At least Definitive Arms made an effort to make this gun somewhat useful with features such as a standard 1/2×28 thread pitch, Colt mags, left hand bolt release, last round hold open and AR style mag release. But make up and high heels aren’t enough to turn home school girl into a prom queen. With so many better options out there, including the similarly priced Zenith Mp5 clones, there is zero reason to consider this useless design. If I see anyone at the range with this gun, I will point and laugh.
Number 1: Taurus Judge
It’s hard to pinpoint a single reason why I hate this gun so much. Is it that it’s made by Taurus, a company with such inconsistent quality control? Is it because everyone who owns one has to enthusiastically explain to you that it shoots shotgun rounds out of a revolver? Or perhaps it’s because it has the ballistic performance of a steam powered Volvo?
I think it’s easier just to sum this gun up as the reason I can’t stand the majority of gun owners. I hate to throw such a blanket statement out there but I can’t help it. Just like many gun owners are too busy talking about how they are going to take down a bad guy to notice that they are flagging everyone in the same zip code with their muzzle, many gun owners out there fall for flashy features rather than take the time to learn about what matters when it comes to ballistic performance.
A .410 shell loaded with bird shot will inflict what amounts to a series of mosquito bites into the bad guys face, especially out of a 3 inch barrel. Similarly, a .410 round with #3 buckshot is woefully under performing. The only round that stands to do any serious damage to the bad guy is the .45 Long Colt cartridge. And if you are going to carry that, you may as well pick a dedicated gun for that round.
Yes, I’m sure it’s great for killing snakes. Most people who buy this gun do not have snakes in mind, they are thinking about the bad guys who’s heads cartoonishly explode when hit with 5 rounds of ferocious bird shot. I’m not paranoid, but I wouldn’t turn my back on a Taurus Judge owner. I’m worried that they are the kind of person who might not be able to resist the urge to shoot a person just to see what their gun can do.
I hope you enjoyed my rant. You can deposit your hate mail in the dumpster out back where all these guns belong.
One of my favorite movies of all time is No Country For Old Men. I’m not a critic and I’m not going to try to be one by describing the movie with nerdy terms that I don’t understand. I just really love the movie. Javier Bardem plays Anton Chigurh, a murderous psychopath with a very protestant work ethic. He will not stop until he feels the job is done, which basically means killing just about every one on the cast list. There is one scene where Chigurh is questioning the management decisions of his employer and he says something that has stuck with me ever since the first time I saw this movie. “You pick the one right tool.”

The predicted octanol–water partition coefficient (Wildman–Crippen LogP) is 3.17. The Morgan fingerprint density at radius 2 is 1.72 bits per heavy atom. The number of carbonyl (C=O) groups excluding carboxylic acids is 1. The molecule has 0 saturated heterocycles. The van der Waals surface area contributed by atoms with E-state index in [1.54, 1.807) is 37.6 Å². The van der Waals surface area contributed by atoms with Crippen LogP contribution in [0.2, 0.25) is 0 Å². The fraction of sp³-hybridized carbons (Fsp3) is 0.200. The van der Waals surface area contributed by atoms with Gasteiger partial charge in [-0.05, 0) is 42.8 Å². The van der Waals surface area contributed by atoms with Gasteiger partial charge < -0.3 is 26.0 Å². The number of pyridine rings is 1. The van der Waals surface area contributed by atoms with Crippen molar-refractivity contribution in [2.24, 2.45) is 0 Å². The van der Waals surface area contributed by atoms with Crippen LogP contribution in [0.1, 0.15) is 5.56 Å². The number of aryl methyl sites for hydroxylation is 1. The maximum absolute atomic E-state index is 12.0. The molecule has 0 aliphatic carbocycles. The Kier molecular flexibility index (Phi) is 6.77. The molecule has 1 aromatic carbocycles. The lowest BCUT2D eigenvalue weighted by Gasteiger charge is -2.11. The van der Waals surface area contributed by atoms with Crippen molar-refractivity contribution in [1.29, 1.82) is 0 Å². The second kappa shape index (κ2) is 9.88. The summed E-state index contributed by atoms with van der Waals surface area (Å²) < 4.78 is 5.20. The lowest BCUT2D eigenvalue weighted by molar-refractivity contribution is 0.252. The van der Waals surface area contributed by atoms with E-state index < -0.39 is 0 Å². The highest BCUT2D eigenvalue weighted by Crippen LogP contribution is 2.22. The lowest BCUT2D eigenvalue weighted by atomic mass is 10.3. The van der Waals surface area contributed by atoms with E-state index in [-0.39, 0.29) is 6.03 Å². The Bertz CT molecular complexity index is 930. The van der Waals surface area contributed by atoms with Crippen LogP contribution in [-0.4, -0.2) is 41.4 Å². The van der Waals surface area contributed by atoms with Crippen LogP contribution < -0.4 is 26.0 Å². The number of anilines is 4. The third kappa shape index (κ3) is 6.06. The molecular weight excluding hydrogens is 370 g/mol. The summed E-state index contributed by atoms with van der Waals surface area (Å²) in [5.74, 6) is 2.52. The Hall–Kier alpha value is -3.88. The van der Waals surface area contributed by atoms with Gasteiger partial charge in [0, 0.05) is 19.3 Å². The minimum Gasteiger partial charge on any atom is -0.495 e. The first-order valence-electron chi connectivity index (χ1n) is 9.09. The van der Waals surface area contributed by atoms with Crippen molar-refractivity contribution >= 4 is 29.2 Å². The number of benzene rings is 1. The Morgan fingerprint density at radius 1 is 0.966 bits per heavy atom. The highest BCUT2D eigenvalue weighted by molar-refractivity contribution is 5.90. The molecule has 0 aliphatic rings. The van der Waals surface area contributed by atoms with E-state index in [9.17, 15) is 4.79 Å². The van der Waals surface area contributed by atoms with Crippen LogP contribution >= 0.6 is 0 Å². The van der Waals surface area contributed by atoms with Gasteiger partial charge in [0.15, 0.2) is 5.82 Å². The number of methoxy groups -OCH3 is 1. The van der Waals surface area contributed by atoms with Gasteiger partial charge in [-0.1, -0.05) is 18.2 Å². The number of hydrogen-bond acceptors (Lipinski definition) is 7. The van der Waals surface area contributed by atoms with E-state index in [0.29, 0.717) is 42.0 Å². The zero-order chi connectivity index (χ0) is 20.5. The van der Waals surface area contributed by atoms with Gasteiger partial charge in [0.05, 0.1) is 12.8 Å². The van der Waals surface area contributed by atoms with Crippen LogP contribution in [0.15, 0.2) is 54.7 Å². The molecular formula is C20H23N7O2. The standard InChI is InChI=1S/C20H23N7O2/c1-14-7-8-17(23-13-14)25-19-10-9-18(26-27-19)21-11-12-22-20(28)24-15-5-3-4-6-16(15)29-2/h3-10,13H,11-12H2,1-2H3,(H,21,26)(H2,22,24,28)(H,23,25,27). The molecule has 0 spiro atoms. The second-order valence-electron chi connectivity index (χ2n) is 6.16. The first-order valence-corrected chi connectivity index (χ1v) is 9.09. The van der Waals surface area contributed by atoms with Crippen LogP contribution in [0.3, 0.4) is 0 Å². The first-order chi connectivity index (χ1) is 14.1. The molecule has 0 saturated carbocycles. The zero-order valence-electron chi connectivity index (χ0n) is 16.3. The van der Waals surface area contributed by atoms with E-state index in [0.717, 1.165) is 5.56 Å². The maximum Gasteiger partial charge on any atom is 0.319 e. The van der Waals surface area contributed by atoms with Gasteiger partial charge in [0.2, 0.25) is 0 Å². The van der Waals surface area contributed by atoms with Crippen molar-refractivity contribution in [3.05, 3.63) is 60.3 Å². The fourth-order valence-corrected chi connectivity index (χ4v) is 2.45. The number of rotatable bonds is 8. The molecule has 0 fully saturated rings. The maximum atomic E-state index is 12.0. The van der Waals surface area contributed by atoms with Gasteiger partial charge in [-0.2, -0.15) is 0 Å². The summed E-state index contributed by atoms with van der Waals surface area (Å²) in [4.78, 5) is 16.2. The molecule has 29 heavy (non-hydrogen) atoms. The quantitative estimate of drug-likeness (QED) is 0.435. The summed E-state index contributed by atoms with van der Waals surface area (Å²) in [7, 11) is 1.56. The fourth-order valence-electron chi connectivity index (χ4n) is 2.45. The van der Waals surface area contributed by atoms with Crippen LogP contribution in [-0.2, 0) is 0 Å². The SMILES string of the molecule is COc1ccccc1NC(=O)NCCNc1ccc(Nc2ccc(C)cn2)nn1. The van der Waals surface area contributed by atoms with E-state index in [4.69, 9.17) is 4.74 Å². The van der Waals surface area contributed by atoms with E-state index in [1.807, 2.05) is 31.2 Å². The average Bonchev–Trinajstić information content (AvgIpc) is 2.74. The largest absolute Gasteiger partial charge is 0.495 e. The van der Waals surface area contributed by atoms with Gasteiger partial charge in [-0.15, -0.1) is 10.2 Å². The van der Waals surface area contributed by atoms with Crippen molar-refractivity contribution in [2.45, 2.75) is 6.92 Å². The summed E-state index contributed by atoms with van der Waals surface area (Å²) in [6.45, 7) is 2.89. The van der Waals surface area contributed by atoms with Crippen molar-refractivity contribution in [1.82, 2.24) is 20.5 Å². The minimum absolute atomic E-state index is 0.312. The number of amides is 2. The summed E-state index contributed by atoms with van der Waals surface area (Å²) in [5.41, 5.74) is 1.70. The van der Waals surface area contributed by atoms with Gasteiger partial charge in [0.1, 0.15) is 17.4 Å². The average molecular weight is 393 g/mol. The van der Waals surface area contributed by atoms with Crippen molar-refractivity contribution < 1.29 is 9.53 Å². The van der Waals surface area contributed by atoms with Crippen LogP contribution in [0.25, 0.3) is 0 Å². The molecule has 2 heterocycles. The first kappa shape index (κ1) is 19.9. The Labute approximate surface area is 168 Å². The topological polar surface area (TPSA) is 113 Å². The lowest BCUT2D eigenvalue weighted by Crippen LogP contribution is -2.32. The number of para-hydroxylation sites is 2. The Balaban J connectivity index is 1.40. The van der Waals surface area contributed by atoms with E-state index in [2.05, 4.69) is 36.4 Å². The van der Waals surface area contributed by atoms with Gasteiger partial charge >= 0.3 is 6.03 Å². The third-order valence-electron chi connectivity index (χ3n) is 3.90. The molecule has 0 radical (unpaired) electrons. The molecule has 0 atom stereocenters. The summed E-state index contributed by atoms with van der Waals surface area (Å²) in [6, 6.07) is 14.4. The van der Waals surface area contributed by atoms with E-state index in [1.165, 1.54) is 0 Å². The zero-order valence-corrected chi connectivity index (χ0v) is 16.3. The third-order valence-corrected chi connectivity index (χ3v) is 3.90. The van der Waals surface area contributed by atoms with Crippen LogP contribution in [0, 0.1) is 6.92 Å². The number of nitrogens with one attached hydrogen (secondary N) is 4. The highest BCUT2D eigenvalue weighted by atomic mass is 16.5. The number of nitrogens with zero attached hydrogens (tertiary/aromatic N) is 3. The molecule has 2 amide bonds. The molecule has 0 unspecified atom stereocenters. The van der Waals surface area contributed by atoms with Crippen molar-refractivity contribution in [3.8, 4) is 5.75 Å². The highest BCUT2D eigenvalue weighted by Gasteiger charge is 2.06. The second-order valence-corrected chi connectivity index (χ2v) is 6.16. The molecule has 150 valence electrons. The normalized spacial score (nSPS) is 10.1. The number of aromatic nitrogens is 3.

You pick the one right tool for the job, and the job will get done right. Now I am all about improvisation. Under pressure I’ve put together some truly imaginative solutions to problems that I probably wouldn’t believe if someone told me. But improvisation should only ever arise from necessity, from shit actually hitting the fan, from the moment at 2am on the side of a remote highway when your radiator hose has split open and all you have is a sock, some bubblegum and a condom. Masters do not rely on improvisation. Masters pick the one right tool for the job.
How does this apply to guns? Well there are many directions this could go from whether my .308 is suitable for home defense to whether or not I need the best powder measuring system for reloading my target 9mm loads. But what I want to talk about is choosing the right gun for defensive carry and choosing the right holster for that gun. I have counseled more people than I can count on buying a defensive pistol and usually a holster to go with it. These are some of the common scenarios that I encounter.
I want a gun that I can carry concealed but that I can also take backpacking in case I run into a bear. Unless you are planning on carrying an 8 inch .44 magnum in a shoulder rig, this is just not going to work. You’re going to have to make a choice about which is more important to you, carrying a gun designed for four legged predators or carrying a gun designed for two legged predators. There really isn’t an in between. The amount of power required to stop a bear is quite a bit different from the power you are going to get from a gun that is designed to hide inside your waistband. That is to say nothing of the significant weight of the hand cannon you are taking with you “backpacking”. If you are buying a gun to carry every day, you are not going to be using it for everything else. It’s a tool with a specific purpose. Pick the one right tool.
I bought this holster at the gun show. It doesn’t exactly fit my gun but it was a great price. Most gun owners I know have a drawer full of unused holsters, most of which were a “great deal”. I have coached/instructed my fair share of new shooters on the range and one of the primary impediments to them learning how to draw from concealment and shoot effectively is a crappy holster. A bad holster will affect retention, comfort, practicality, and ease of draw. A good holster isn’t cheap. But neither is buying 5 holsters that you won’t end up using or that don’t work well enough to deserve to be used. If you are serious about your personal protection, then buy a serious holster.
After buying and using more than 20 holsters, I now use the Incog holster by g-code. I was fortunate to get to try this holster for a week before I bought my own. It’s not the only option out there, but it is a good one and I can say after carrying with it almost exclusively for the last 2 and a half years I have no plans to replace it. Pick the one right tool.